Trese and the Low-Key Manila Backdrop

The award-winning Filipino noir graphic novel “Trese” is finally streaming on Netflix. Created by Budjette Tan and Kajo Baldisimo, it tells the story of Alexandra Trese as a babaylan mandirigma and a crime-scene investigator that deals with the supernatural underworld. It is set on Manila (or Greater Manila Area) hence familiar landmarks and scenarios such as the frequent bugging of the MRT pulled some strings of the residents of the metropolis.

Manila's Roxas Boulevard Baywalk as rendered on Netflix's "Trese." Screenshot from Netflix

Before the Pandemic, fans of Makoto Shinkai’s Kimi No Na Wa (Your Name) took a pilgrimage tour of the places where certain scenes were based like the famed stairs in Yotsuya, Tokyo.

In Netflix’s Trese by, Manila is the setting of the comics turned anime. Some residents of the metropolis recognize these landmarks in the anime such as the Baywalk, Dela Rosa Makati, the MRT, Bilibid Prisons, Quiapo, and so on.

Dela Rosa Street, Makati from Trese. Screenshot from Netflix

These queues echo Kevin Lynch’s “The Image of a City” (1960) wherein certain queues of city’s image and elements such as roads and landmarks imprint mental images to the observer and the observed. Lynch added that cities “with high imageability” has a remarkable or well-informed image that is associated with the place once seen.

In the case of Trese’s Manila, queues such as Balete Drive and Bilibid Prison and other subtle landmarks like the Ocampo Pagoda Mansion in Quiapo or the MERALCO Building at Ortigas, give away the identity of the place without screaming hard that is in Manila. Famed landmarks like Luneta, Intramuros, or even Manila City Hall were absent, but Quezon Boulevard and Quiapo was recognizable in street scenes.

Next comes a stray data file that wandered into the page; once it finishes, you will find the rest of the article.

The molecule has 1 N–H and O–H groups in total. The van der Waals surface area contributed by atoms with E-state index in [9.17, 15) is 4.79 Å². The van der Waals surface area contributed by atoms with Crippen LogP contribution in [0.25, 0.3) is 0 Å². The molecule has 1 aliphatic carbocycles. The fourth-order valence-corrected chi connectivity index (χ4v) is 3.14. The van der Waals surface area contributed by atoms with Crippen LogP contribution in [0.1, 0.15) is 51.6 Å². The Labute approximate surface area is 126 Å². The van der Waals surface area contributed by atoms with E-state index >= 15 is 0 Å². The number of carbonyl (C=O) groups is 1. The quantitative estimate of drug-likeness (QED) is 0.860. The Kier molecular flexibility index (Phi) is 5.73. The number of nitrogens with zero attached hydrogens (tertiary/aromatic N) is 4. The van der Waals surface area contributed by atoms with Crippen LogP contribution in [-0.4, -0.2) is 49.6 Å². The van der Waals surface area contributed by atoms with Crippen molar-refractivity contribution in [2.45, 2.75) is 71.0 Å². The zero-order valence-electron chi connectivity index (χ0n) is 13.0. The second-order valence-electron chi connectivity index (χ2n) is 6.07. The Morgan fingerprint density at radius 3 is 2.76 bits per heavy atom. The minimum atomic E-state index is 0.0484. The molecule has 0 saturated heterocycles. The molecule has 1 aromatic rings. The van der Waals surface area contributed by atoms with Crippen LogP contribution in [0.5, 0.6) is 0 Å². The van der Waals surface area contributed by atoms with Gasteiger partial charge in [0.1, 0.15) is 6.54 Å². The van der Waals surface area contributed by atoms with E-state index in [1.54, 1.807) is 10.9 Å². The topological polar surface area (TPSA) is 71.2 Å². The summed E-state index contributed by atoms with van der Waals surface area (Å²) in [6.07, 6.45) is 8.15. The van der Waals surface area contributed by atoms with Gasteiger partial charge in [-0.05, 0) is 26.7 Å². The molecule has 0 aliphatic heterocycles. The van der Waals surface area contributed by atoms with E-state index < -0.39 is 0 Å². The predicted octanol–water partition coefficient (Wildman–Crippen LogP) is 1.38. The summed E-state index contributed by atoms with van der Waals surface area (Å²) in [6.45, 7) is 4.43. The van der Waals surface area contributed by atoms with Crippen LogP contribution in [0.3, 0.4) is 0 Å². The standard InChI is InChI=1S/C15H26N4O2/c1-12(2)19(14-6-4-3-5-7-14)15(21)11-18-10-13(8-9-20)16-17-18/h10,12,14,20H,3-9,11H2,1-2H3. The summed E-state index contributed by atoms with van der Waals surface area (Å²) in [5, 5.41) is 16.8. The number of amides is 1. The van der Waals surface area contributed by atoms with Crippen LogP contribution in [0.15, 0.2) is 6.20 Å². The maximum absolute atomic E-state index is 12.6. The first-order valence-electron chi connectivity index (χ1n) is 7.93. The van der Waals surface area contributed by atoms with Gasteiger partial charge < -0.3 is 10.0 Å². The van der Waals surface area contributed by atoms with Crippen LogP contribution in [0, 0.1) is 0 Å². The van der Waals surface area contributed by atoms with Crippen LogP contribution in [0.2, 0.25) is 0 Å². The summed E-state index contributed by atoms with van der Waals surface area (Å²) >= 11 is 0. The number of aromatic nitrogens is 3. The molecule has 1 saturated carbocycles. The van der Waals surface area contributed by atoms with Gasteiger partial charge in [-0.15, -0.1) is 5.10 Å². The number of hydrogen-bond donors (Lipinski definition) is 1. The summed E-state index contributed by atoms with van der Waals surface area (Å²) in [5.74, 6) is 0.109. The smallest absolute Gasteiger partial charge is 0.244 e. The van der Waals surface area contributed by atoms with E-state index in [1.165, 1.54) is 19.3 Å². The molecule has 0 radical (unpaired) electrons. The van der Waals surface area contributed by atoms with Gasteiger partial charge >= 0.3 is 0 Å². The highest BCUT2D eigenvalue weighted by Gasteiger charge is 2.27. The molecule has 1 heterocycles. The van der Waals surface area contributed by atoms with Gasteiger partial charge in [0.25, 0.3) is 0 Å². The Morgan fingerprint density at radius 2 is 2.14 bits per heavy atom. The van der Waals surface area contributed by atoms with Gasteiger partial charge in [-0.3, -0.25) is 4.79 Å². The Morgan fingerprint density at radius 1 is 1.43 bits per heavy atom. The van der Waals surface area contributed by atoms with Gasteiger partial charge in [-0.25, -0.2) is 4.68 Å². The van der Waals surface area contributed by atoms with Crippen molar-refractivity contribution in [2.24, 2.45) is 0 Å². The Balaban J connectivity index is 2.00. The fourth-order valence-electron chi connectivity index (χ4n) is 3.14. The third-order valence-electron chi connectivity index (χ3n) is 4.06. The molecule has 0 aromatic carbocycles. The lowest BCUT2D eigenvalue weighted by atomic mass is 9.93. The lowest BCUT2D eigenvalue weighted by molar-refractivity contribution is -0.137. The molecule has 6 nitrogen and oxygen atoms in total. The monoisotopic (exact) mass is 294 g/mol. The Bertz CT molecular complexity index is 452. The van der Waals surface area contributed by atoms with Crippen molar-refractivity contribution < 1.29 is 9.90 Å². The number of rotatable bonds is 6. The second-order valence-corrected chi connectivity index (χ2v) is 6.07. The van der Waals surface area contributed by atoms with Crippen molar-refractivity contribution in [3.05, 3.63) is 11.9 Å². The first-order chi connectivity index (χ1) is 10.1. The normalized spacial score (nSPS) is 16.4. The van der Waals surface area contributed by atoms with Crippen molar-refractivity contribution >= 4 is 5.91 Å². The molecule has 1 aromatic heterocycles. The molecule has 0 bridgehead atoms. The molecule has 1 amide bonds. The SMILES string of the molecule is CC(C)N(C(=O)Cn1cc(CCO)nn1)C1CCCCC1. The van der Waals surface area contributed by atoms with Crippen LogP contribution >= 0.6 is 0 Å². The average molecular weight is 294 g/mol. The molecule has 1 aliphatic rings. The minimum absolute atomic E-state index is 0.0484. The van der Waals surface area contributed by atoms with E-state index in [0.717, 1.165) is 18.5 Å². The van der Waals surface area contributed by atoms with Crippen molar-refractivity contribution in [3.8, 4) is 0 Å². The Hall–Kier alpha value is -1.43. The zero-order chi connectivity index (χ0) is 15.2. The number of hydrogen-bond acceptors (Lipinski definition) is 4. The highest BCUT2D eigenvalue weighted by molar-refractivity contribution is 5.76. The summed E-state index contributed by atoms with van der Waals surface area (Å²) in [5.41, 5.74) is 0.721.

The jeepney and the seemingly familiar streetscape of Quezon Boulevard, Quiapo, Maynila. Screenshot from Netflix

I chose to watch it first in Filipino dub, regardless of whatever the comment is on Liza Soberano’s take. Because it adds to another aspect in geography called “spirit or sense of place” defined by Yi Fu Tuan, or Emilio Ozaeta’s “Diwa ng Lunan.” Tuan (1979) emphasizes to understand the sense of place, we need to refer to the expressions uses by common folk in describing a place. That includes the language used and ambiance of Filipino voices in a Filipino setting gives a bit of a more authentic feel. The intangible adds more meaning to the tangible.

BGC Skyline as seen from Netfix's "Trese". Screenshot from Netflix.

 In other words, Trese pulled the familiar strings that makes it relatable to the Filipino audiences—especially the mundane cityscape and its “diwa ng lunan” on screen, without making it too obvious or screaming out that Manila is the setting.

When the pandemic subsides, I hope we can do some pilgrimage in the places that inspired the backdrop settings of the animé-comics, in getting to know more about the city and appreciate its mundane sense of the place.



Lynch, K. (1960). Image of the City. Massachusetts Institute of Technology.

Ozaeta, E. (2010). Towards Understanding of Place: Place-making and Archetypal Structures of Sariaya and Quiapo. Espasyo: Journal of Architecture and Allied Arts in the Philippines, 51-61.

Relph, E. (1976). Place and Placelessness. London: Pion.

Tuan, Y. F. (1979). Space and Place: A Humanistic Perspective. Philosophy in Geography, 387-427.